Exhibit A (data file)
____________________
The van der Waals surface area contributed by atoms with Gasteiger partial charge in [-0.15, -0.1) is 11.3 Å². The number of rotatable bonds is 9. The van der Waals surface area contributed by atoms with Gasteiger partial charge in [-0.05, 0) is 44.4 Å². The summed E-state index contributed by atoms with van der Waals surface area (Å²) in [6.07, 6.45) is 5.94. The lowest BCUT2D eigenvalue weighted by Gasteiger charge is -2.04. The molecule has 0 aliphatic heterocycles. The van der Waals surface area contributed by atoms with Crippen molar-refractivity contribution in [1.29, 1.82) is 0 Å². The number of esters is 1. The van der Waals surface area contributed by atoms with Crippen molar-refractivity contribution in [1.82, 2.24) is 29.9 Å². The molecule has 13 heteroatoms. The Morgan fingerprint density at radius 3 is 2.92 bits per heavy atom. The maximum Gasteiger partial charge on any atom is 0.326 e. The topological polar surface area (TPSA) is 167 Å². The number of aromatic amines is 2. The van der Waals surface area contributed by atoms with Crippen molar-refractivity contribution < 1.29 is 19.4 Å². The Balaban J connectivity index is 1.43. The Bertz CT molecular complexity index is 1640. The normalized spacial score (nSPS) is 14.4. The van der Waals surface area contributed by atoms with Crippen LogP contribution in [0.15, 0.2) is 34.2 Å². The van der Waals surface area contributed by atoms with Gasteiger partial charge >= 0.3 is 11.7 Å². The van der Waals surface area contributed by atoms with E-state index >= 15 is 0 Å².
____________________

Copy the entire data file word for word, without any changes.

The van der Waals surface area contributed by atoms with Gasteiger partial charge in [-0.15, -0.1) is 11.3 Å². The number of rotatable bonds is 9. The van der Waals surface area contributed by atoms with Gasteiger partial charge in [-0.05, 0) is 44.4 Å². The summed E-state index contributed by atoms with van der Waals surface area (Å²) in [6.07, 6.45) is 5.94. The lowest BCUT2D eigenvalue weighted by Gasteiger charge is -2.04. The molecule has 0 aliphatic heterocycles. The van der Waals surface area contributed by atoms with Crippen molar-refractivity contribution in [1.29, 1.82) is 0 Å². The number of esters is 1. The van der Waals surface area contributed by atoms with Crippen molar-refractivity contribution in [1.82, 2.24) is 29.9 Å². The molecule has 13 heteroatoms. The Morgan fingerprint density at radius 3 is 2.92 bits per heavy atom. The maximum Gasteiger partial charge on any atom is 0.326 e. The topological polar surface area (TPSA) is 167 Å². The number of aromatic amines is 2. The van der Waals surface area contributed by atoms with Crippen molar-refractivity contribution < 1.29 is 19.4 Å². The Balaban J connectivity index is 1.43. The Bertz CT molecular complexity index is 1640. The normalized spacial score (nSPS) is 14.4. The van der Waals surface area contributed by atoms with Crippen LogP contribution in [0.15, 0.2) is 34.2 Å². The van der Waals surface area contributed by atoms with Gasteiger partial charge >= 0.3 is 11.7 Å². The van der Waals surface area contributed by atoms with E-state index >= 15 is 0 Å².